Allele-specific PCR (AS-PCR) is an inexpensive and fast method to discriminate genotypes based on single nucleotide differences. It relies on the requirement of Taq polymerase for valid base-pairing between the template and the 3’-most nucleotide of allele-specific primers (ASPs). In its simplest form, an AS-PCR combines three primers in one reaction: two ASPs, each of them matching one of the two allelic nucleotides at its 3’-most position, and a common reverse primer. For the single-tube reaction, at least one of the ASPs is tagged to distinguish the alternative products, e.g., a size tag of 5’ non-specific nucleotides allows for separation by gel electrophoresis. Unfortunately, the method requires extensive optimization of conditions to obtain sufficient specificity for unambiguous genotyping, which has hindered its wide-spread use in genotyping SNP alleles and is preventing its use in SNP mapping.

We realized that the amplification process limits specificity of single-tube AS-PCR because relatively rare events of mispriming generate allele-switched amplicons that are propagated during subsequent cycles (Fig. 1). We found that incorporating additional mismatches into the ASPs that make them different from both the template and one another at the third-last position prevents this problem because a single round of amplification now results in amplicons with a perfect match to one ASP, but two mismatches to the other (which is not achieved by introducing a common mismatch into the ASPs as sometimes suggested). Thus, mispriming is effectively limited to the original template and the inherent specificity of the polymerase for the matching primer is preserved over any number of cycles. We routinely use this improved snPCR (for PCR with single nucleotide specificity) in the Alcedo lab to follow genotypes during crosses and found it to be just as robust and reliable as standard PCR (two examples are given in Fig. 2). snPCR works well with standard worm lysates and optimization of conditions is usually not required. For separation of the alternative products we use size tags of 25-30 non-specific nucleotides on one of the two ASPs and 3% agarose (Nusieve 3:1 for the separation of nucleic acids < 1kb) gels. To achieve good separation we design the primers to amplify fragments of < 500 bp. We have also successfully used Cy5/Cy3-labeled ASP pairs to distinguish products based on fluorescence rather than size and read out genotypes from standard gels with a fluorescence scanner. Avoiding interference between the size tags and overcoming the product size limitation this approach should enable the multiplexing of snPCRs and should make the method useful also for SNP mapping. Since relative allele frequencies can be determined with snPCR it should be compatible with the bulked segregant analysis described by the Plasterk group (Wicks et al., 2001) and represent a convenient and fast alternative to allele-specific restriction digests.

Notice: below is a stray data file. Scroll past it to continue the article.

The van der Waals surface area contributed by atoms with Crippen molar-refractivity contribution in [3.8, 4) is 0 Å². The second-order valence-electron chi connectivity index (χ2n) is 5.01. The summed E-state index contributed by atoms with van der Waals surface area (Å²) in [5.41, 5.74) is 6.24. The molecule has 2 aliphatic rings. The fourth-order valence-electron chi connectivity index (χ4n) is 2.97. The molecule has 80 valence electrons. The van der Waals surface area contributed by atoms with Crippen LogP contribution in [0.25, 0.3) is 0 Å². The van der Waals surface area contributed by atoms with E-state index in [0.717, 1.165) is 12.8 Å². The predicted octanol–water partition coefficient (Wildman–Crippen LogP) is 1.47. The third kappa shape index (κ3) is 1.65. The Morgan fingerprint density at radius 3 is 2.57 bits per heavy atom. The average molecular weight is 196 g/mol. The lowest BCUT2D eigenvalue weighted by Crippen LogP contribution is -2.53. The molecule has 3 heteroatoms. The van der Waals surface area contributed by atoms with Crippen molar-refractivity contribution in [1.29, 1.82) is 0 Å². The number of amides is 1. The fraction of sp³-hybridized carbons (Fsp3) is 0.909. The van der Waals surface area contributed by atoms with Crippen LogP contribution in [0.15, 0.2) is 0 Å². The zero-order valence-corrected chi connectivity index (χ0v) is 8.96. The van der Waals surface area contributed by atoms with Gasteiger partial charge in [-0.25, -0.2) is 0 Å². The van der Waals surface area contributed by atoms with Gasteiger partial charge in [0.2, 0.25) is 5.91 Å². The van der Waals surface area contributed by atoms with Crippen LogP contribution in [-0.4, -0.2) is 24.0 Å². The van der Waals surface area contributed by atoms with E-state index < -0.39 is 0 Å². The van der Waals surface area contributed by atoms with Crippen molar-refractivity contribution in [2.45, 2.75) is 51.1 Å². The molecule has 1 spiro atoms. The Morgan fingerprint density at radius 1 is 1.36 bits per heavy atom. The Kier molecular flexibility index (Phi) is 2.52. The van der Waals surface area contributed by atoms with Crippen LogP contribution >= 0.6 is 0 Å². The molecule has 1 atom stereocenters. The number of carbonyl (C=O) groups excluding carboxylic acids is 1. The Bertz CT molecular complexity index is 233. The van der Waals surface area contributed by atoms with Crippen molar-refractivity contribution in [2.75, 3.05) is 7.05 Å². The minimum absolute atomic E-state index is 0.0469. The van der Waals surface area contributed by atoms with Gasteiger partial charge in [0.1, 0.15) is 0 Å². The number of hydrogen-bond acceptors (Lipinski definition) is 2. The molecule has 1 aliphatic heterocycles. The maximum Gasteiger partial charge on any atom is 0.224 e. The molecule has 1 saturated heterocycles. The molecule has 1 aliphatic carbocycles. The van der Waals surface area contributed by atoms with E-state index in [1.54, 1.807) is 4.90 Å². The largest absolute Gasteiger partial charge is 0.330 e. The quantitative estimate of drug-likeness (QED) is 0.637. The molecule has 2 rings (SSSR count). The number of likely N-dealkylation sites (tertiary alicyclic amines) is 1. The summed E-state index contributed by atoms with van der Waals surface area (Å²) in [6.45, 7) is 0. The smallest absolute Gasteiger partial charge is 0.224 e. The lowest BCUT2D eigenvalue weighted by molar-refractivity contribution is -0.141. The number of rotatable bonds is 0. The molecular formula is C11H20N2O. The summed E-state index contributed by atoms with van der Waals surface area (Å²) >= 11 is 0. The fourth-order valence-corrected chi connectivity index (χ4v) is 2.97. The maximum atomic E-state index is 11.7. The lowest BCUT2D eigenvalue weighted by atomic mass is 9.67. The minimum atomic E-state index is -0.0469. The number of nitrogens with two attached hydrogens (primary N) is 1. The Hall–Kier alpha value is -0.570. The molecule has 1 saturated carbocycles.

During the preparation of this article, we found that the principle behind our snPCR has recently been described elsewhere (Gaudet et al., 2009). The authors state that any mismatches within the last 5 nucleotides of the ASPs – even if they differ in position between the two ASPs – can be chosen, provided they result in two versus zero mismatches after the first round of amplification. This finding is in good agreement with our mechanistic explanation and, if true, makes the design of the ASPs quite flexible.